The unique method of the machine is best illustrated in FIGS. 3-6.
The billet is preferably rotated in the chucks at a rotational speed which does not exceed about 4 rpm. This slow, rotational speed enables the cutting wheels 14 and 16 to make their constant force tracking around the center of the billet and provides the most efficient wheel wear ratio, that is, the ratio of the cross-sectional area of the material cut to the cross-sectional area of the wheel used up during the cut. This occurs because the larger cutting wheel, especially, is able to provide, effectively, plunge cutting distribution the forces at the peripheral surface of the cutting wheel over a large cutting area, thus minimizing dressing of the peripheral surface of the cutting wheel. The constant force acting on the cutting wheel 14 enables the wheel to cut the progressively increasing spiral-type band 70 shown in FIG. 6. This spiral cut is a result of many factors including the decreasing circumferential uncut surface on the billet after each revolution and the decreasing circumferential surface of the cutting wheel 14.
As best shown in FIG. 3, the smaller, used cutting wheel, while still of the same thickness as the larger cutting wheel (0.300 inch, for example), is much more rigid and thus does not skid along the surface of the billet during the initial scoring cut. Since less concern is had with the wearing life of this used cutting wheel, it is rotated in a direction the opposite as that of the billet to provide the preferred climb-cutting for accurate alignment of the scoring cut while recognizing that a dressing-type wear will be occurring. Once the scoring cut is made to about three-quarters of an inch, for example, within the periphery of the billet regardless of its irregulatities, the larger cutting wheel is moved into engagement with the billet within the scoring cut previously made. At this point, the larger wheel can continue cutting while removing the smaller wheel but in the preferred embodiment, both wheels cut simultaneously for another few inches to supplement the cutting speed. Finally, the smaller wheel is removed and the final cut is made through the billet from above so that the billet cut end can be removed freely without binding the wheel. The larger wheel 14 is rotated in a direction similar to that of the billet which is the preferred direction for maximum wearing life of the wheel. Due to the slow rotational speed of the billet, the larger wheel is able to penetrate rapidly from its initial dressing contact with the peripheral surface of the inside of the scoring cut and move deeply into its optimum surface contact with the billet which surface contact is indicated by the bracket c. Similarly, the smaller wheel, also because of the slow rotational speed of the billet, is able to maximize its wearing surface in contact with the billet as indicated by the bracket d.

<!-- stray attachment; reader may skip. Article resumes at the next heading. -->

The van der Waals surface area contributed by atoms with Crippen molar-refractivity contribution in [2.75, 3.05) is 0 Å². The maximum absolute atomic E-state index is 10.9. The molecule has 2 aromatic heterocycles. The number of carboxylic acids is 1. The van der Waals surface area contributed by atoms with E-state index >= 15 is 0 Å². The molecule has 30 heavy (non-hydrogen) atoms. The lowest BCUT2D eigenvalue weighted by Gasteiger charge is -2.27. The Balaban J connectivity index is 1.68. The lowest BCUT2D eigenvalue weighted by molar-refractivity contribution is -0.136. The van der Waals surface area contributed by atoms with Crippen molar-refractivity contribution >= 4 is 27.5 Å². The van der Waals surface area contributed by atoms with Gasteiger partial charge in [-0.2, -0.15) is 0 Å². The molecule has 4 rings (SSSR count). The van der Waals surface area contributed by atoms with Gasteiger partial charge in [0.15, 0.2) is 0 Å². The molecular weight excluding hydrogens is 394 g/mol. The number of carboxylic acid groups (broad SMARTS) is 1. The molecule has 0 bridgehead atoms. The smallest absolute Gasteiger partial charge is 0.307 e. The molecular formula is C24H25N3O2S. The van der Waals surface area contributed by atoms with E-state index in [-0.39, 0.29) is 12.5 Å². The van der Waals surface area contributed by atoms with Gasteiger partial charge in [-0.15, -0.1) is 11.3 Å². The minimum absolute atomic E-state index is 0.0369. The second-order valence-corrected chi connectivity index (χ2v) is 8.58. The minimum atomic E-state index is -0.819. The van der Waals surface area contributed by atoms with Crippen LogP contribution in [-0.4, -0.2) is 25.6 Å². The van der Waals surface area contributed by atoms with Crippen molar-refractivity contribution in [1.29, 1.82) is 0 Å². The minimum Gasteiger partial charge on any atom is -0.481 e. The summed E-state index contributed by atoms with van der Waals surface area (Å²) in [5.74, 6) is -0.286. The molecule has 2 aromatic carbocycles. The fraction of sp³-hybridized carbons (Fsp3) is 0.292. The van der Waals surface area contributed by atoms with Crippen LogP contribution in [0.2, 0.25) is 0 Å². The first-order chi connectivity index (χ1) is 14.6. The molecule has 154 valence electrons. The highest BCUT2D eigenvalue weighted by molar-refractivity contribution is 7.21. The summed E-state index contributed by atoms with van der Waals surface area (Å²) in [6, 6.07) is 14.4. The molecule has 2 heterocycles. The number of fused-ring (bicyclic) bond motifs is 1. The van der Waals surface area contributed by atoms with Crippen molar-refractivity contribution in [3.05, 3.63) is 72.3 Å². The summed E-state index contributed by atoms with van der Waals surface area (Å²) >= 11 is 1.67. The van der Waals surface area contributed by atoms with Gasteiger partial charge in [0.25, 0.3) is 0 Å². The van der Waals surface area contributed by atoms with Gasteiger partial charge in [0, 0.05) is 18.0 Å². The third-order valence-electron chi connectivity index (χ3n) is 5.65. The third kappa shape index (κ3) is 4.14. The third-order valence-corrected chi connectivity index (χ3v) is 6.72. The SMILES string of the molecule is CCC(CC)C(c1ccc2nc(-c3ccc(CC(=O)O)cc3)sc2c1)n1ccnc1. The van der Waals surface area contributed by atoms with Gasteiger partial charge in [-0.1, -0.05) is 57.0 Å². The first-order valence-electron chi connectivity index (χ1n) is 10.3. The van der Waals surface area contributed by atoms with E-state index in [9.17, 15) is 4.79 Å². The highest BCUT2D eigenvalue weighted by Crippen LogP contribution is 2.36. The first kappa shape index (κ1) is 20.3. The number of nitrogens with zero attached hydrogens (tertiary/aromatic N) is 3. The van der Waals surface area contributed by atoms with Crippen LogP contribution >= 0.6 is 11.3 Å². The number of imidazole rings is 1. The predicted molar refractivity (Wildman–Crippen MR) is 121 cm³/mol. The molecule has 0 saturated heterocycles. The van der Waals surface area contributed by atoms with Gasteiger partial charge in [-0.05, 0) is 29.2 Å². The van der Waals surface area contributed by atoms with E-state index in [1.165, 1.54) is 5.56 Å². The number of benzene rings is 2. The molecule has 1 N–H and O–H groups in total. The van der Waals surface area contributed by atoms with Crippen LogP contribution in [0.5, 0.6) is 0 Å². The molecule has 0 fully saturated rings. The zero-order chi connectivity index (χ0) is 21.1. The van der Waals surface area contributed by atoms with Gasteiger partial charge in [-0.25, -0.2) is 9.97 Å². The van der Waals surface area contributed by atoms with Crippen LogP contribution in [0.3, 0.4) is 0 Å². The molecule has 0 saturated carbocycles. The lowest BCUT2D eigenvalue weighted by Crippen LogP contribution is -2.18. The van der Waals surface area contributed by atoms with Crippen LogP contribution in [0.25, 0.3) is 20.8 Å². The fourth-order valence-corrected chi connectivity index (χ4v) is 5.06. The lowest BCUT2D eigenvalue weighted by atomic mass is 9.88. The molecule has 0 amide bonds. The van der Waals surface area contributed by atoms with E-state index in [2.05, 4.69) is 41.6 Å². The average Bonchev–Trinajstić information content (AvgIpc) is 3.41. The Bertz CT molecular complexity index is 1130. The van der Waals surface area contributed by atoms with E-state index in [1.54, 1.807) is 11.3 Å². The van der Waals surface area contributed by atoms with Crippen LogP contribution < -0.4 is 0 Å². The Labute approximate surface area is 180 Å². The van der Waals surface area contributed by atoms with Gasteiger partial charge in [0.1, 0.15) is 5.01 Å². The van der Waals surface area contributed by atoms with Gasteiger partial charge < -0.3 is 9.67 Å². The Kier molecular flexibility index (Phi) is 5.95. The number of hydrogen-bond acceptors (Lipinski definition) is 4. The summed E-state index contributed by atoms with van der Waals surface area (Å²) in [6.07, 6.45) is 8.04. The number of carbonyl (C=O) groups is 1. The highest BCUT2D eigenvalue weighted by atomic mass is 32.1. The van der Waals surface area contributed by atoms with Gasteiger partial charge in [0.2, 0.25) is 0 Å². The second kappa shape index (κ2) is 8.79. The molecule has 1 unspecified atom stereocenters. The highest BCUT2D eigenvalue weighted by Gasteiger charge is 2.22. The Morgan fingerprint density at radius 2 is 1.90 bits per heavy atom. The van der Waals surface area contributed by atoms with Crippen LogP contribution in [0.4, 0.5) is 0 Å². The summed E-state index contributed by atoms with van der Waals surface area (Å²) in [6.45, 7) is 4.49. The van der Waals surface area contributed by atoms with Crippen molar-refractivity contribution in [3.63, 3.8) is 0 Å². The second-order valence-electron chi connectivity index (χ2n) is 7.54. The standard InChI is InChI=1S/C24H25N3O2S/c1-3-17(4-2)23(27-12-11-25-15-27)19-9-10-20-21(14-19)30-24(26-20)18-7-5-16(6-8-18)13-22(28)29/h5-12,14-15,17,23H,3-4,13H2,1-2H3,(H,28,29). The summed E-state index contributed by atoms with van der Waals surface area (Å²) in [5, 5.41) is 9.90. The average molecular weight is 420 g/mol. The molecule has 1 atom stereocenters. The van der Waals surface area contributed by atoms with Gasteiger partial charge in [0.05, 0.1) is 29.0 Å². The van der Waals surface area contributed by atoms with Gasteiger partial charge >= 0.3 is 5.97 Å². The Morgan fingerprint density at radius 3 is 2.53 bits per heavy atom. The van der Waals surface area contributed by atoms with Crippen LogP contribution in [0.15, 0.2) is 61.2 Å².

Another unique feature of the invention is illustrated in FIGS. 8 and 9. As best shown in FIGS. 8 and 9, the movable chuck stands 20 are each provided with a pressurized water inlet 70 which distributes water down through a perforated nylatron bearing plate 72. The water provides a cushion between the surface of the track 22 and the undersurface of the bearing plate 72 to reduce friction as the chucks are moved along the track. Suitable hydraulic clamps 78 are provided to lock the chucks in place on the track after movement. As best shown in FIG. 9, this water is uniquely permitted to flow through discharge ports 79 providing a forceful stream of water 80 out each of the bearing plate 72 along the track. This filtered water flowing from the stand flushes the highly-abrasive particles from the track preventing binding and increasing the useful life the track.
It is still another unique feature that the water flushing from the track flows through a trough 82 where it is lifted by a pump 84 to the saw coolant spray nozzles 86. In this manner, the now abrasive laden water can be used with the coolant water to replenish the supply of coolant water lost from evaporation thus providing a substantial savings in water consumption.
FIG. 10 illustrates an embodiment in which the object 100 is flat and is reciprocated along a line co-planar with the planes of the cutting wheels 14 and 16. In all other details this embodiment performs essentially as in the preferred embodiment.
While the preferred embodiments of the invention have been illustrated and described, it should be understood that variations will be apparent to one skilled in the art without departing from the principles described herein. Accordingly, the invention is not to be limited to the specific embodiment illustrated.